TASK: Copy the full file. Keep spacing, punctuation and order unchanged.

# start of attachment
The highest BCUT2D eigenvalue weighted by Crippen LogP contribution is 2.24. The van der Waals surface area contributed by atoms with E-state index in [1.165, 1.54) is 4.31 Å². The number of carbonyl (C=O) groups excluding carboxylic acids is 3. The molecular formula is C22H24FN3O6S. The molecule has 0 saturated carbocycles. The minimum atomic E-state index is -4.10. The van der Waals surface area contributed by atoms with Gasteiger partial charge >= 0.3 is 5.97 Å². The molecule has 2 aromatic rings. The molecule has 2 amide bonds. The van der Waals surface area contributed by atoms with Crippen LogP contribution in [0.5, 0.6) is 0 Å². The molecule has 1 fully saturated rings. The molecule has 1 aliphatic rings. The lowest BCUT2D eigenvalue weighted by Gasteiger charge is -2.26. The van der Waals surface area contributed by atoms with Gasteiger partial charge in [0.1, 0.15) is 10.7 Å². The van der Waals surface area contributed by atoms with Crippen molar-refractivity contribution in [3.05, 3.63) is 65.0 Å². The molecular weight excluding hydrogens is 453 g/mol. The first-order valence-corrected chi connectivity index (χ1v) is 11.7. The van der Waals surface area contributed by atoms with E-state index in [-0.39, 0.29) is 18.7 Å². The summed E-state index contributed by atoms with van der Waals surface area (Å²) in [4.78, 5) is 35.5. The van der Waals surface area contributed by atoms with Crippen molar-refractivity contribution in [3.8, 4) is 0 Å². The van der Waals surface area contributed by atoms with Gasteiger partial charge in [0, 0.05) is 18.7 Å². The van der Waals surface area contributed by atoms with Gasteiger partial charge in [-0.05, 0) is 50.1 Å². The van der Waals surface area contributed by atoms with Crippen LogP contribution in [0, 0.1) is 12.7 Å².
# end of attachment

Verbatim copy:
The highest BCUT2D eigenvalue weighted by Crippen LogP contribution is 2.24. The van der Waals surface area contributed by atoms with E-state index in [1.165, 1.54) is 4.31 Å². The number of carbonyl (C=O) groups excluding carboxylic acids is 3. The molecular formula is C22H24FN3O6S. The molecule has 0 saturated carbocycles. The minimum atomic E-state index is -4.10. The van der Waals surface area contributed by atoms with Gasteiger partial charge >= 0.3 is 5.97 Å². The molecule has 2 aromatic rings. The molecule has 2 amide bonds. The van der Waals surface area contributed by atoms with Crippen LogP contribution in [0.5, 0.6) is 0 Å². The molecule has 1 fully saturated rings. The molecule has 1 aliphatic rings. The lowest BCUT2D eigenvalue weighted by Gasteiger charge is -2.26. The van der Waals surface area contributed by atoms with Gasteiger partial charge in [0.1, 0.15) is 10.7 Å². The van der Waals surface area contributed by atoms with Crippen molar-refractivity contribution in [3.05, 3.63) is 65.0 Å². The molecular weight excluding hydrogens is 453 g/mol. The first-order valence-corrected chi connectivity index (χ1v) is 11.7. The van der Waals surface area contributed by atoms with E-state index in [-0.39, 0.29) is 18.7 Å². The summed E-state index contributed by atoms with van der Waals surface area (Å²) in [4.78, 5) is 35.5. The van der Waals surface area contributed by atoms with Crippen molar-refractivity contribution in [3.8, 4) is 0 Å². The van der Waals surface area contributed by atoms with Gasteiger partial charge in [0, 0.05) is 18.7 Å². The van der Waals surface area contributed by atoms with Gasteiger partial charge in [-0.05, 0) is 50.1 Å². The van der Waals surface area contributed by atoms with Crippen LogP contribution in [0, 0.1) is 12.7 Å².